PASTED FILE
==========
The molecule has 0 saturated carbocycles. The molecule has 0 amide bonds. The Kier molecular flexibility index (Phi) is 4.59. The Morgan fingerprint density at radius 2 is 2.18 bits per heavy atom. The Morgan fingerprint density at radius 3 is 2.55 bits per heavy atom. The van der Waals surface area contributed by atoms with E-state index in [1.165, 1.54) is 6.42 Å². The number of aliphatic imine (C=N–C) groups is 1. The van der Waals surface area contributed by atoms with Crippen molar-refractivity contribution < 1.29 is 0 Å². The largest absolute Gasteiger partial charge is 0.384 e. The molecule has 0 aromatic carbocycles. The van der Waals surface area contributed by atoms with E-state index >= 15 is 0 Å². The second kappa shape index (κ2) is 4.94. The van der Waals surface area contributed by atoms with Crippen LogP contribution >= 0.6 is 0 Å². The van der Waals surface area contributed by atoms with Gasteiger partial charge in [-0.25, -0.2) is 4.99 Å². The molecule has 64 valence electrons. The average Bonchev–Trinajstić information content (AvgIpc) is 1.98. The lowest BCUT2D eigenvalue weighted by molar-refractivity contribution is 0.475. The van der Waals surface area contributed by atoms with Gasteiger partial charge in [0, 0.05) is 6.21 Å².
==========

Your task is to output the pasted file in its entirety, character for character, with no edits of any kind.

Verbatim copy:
The molecule has 0 saturated carbocycles. The molecule has 0 amide bonds. The Kier molecular flexibility index (Phi) is 4.59. The Morgan fingerprint density at radius 2 is 2.18 bits per heavy atom. The Morgan fingerprint density at radius 3 is 2.55 bits per heavy atom. The van der Waals surface area contributed by atoms with E-state index in [1.165, 1.54) is 6.42 Å². The number of aliphatic imine (C=N–C) groups is 1. The van der Waals surface area contributed by atoms with Crippen molar-refractivity contribution < 1.29 is 0 Å². The largest absolute Gasteiger partial charge is 0.384 e. The molecule has 0 aromatic carbocycles. The van der Waals surface area contributed by atoms with E-state index >= 15 is 0 Å². The second kappa shape index (κ2) is 4.94. The van der Waals surface area contributed by atoms with Crippen LogP contribution >= 0.6 is 0 Å². The van der Waals surface area contributed by atoms with Gasteiger partial charge in [-0.25, -0.2) is 4.99 Å². The molecule has 64 valence electrons. The average Bonchev–Trinajstić information content (AvgIpc) is 1.98. The lowest BCUT2D eigenvalue weighted by molar-refractivity contribution is 0.475. The van der Waals surface area contributed by atoms with Gasteiger partial charge in [0, 0.05) is 6.21 Å².